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What's a good exercise to help avoid knee pain, shin splints and other ailments when starting to train for races?
Apr 23, 2013
FT Lake Forest
"Foam rolling your IT bands is the single most effective injury prevention task. That's helped me finish three marathons and four triathlons, including Ironman. It saves both your knees and hips."
"I would say that most runners encounter knee pain throughout the course of their running career. However, most of this pain is actually caused by poor training at the beginning of their career. With simple exercises like resistance band abduction and adduction, wall sits and body weight squats strengthening of the knee can be accomplished and therefore reduce the risk of injury substantially.
"I think another common mistake in the avid runner is that they do little or no resistance training and solely focus on the cardio aspect of running. Runners should use resistance training to increase the endurance and strength of their muscles so that they can be made even more efficient during training.
"The final and main thing that I would do to prevent knee pain is stretch, stretch, stretch. Stretching will keep the muscles around the knee more lax and therefore keep pressure off of the joint. It will also prevent the inflexibility of the runner’s gait which would have the potential to disturb the knee joint as well."
"Practice strength training a couple of times a week, mainly focusing on lower body and core exercises. Hire a personal trainer even if just for a couple of weeks to teach you the proper form of these exercises; otherwise you may make your condition worse.
"Perform deep squats -- slightly below 90 degrees -- to strengthen your overall leg musculature as well as increase hamstring flexibility. Include some traditional deadlifts to engage your lower back and glutes a bit more and provide overall lower body balance.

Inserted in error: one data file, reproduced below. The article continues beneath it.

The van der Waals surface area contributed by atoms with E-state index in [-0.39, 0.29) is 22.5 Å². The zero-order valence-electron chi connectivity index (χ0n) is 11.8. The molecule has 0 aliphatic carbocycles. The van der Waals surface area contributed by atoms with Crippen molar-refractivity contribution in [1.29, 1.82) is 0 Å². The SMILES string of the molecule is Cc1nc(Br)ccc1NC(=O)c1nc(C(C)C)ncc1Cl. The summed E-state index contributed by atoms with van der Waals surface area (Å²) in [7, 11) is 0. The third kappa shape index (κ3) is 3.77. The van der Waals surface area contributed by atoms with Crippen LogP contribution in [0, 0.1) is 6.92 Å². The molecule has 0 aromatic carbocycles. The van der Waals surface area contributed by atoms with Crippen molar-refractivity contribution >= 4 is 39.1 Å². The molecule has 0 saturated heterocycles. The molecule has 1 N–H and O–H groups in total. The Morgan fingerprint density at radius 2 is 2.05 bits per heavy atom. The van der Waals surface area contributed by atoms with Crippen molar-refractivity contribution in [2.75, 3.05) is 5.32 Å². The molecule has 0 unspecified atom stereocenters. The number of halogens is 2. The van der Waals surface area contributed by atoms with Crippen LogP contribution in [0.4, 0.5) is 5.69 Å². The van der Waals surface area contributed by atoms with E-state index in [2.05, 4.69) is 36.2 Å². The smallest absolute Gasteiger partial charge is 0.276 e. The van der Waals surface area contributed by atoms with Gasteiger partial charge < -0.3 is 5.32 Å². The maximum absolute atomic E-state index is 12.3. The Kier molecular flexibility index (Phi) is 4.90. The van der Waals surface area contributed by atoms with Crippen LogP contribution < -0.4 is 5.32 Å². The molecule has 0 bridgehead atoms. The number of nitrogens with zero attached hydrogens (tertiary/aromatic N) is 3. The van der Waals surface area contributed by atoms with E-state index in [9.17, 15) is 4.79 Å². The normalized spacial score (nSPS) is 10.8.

"For core focus perform bird dogs, planks, side planks, and side-to-side movements such as Russian twists. You may be wondering how working on your core will help you get rid of knee pain. A weak core will fatigue faster and will contribute to improper running form such as slouching. Slouching shifts the way the pounding on the ground is received by your muscles and joints, making your running more inefficient and your body prone to injury.
"Finally, cross train. Use an elliptical machine in between running days. If you have access to a pool, even better. You can run in the pool to work on your strength and endurance, while sparing your joints from any impact and allow time for healing."
"Foam rolling, band work, deep hip stretches, and seated calf raises! You also need to train stride length and stride frequency."
FT Great Neck
"If you have shin splints or knee pain it's a good idea to run on softer surfaces (grass) whenever possible when starting training. Eventually and gradually move to harder surfaces. You can try to strengthen your calf and ankle to prevent foot pronation that has a tendency to be common in runners with shin splints.
"Also, shoes make a big difference. They don't have to cost a fortune, but they do need to fit your running style. Some shoe stores will watch you run and give you suggestions.
"If you're recovering from shin splints or knee pain try low-impact cardio and ice injuries on a regular basis. Don't let temporary injuries get you down. Keep your eyes on the prize!"